A company’s intellectual property (IP), trade sect, and other intangibles, such as computer code and technological know-how, may constitute a significant portion of the company’s value.
Best Practices: Companies should consider the following steps to protect these assets:
- Clearly document and clarify who owns the intellectual property created by its founders, employees; and independent contractors.
- Ensure that all IP created or acquired by founders or other key players before the company’s incorporation is assigned to the company in writing to the greatest extent allowable under applicable law.
- Ensure the company has documented its ownership right to all IP produced or created during the course of employment.
- Ensure that all employees sign a confidentiality and assignment of invention agreement at the commencement of employment.
- Consider requiring post-employment restrictive covenants, especially for founders, senior management, and other key personnel, to protect against unfair competition, including, but not limited to, non-competition and non-solicitation agreements.
Listen to a 10-minute Legal Talk with Max Julian on Restrictive Covenants such as Confidentiality, Non-Compete Agreements, and others.
6. Hiring Process
One of riskiest times of an individual’s employment for a company is at the time of hire.
Best Practices: To minimize liability and litigation risks in the hiring process, employers should:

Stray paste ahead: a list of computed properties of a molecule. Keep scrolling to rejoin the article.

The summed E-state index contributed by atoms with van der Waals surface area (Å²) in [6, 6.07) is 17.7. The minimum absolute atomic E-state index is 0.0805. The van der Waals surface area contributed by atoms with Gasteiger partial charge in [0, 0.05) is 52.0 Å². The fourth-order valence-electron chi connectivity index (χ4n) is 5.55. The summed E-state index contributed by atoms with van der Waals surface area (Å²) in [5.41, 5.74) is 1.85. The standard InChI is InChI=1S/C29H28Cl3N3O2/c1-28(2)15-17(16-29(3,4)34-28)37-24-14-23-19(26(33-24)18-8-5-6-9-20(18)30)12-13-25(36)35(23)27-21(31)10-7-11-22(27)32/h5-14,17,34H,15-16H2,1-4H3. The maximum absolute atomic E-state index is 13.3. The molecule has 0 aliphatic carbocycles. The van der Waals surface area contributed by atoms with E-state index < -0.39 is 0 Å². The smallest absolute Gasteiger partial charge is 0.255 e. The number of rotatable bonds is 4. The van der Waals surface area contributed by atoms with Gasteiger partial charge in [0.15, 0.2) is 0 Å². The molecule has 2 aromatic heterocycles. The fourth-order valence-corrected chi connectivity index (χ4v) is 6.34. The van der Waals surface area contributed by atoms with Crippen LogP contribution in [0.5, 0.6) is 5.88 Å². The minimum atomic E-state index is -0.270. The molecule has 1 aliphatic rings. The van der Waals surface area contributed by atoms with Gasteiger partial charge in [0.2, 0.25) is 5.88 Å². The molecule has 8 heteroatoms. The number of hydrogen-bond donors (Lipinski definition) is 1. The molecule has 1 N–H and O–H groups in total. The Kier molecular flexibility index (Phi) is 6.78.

- Carefully conduct interviews. Specifically, employers should ensure interview questions do not seek information about an applicant’s membership in any protected class under applicable federal, state, or local law, and focus on objective criteria and the essential functions of the job in evaluating candidates.
- Ensure any job postings or ads soliciting employment applicants do not directly or indirectly discriminate against any protected class.
- Conduct due diligence about candidates and their current or former employers to ensure that the candidate: (a) did not take a former employer’s confidential or proprietary information; (b) has ownership or licensed rights to any IP that you are relying on them using; and (c) is not subject to any restrictive covenants with a former employer.
- Ensure background checks, if used, comply with applicable law.
7. Classification of Employees as Exempt or Nonexempt
All businesses are covered by the Fair Labor Standards Act (FLSA) unless (a) the business falls below the minimum threshold for enterprise coverage, and (b) the company’s employees do not qualify for individual coverage under the FLSA.
Best Practices: FLSA coverage should generally be assumed and businesses should make a conscious and informed decision to classify each employee as exempt or nonexempt from the requirements of the FLSA. Among other things, this classification will determine if a company is required to pay minimum wage and overtime to an employee. Businesses must also comply with any applicable state and local minimum wage payment laws, many of which may be more generous to employees than the federal requirements.
Read Maintain Firm Footing and Avoid the Sinkhole of FLSA Lawsuits: Exempt vs. Non-exempt Employees, by Alex Gertsburg
Listen to Human Resources and Your New Franchise, a 10-minute Legal Talk with Chris Zirke for both franchise owners and business owners in general
8. Employee Handbook
Resist the temptation to avoid written policies because they appear inconsistent with a startup or entrepreneurial environment. Employee handbooks, policies, and procedures are sometimes not the highest priority for business owners. As businesses begin to hire more employees, the risk of potential employment issues significantly increases. These policies may be the first line of defense to protect your business.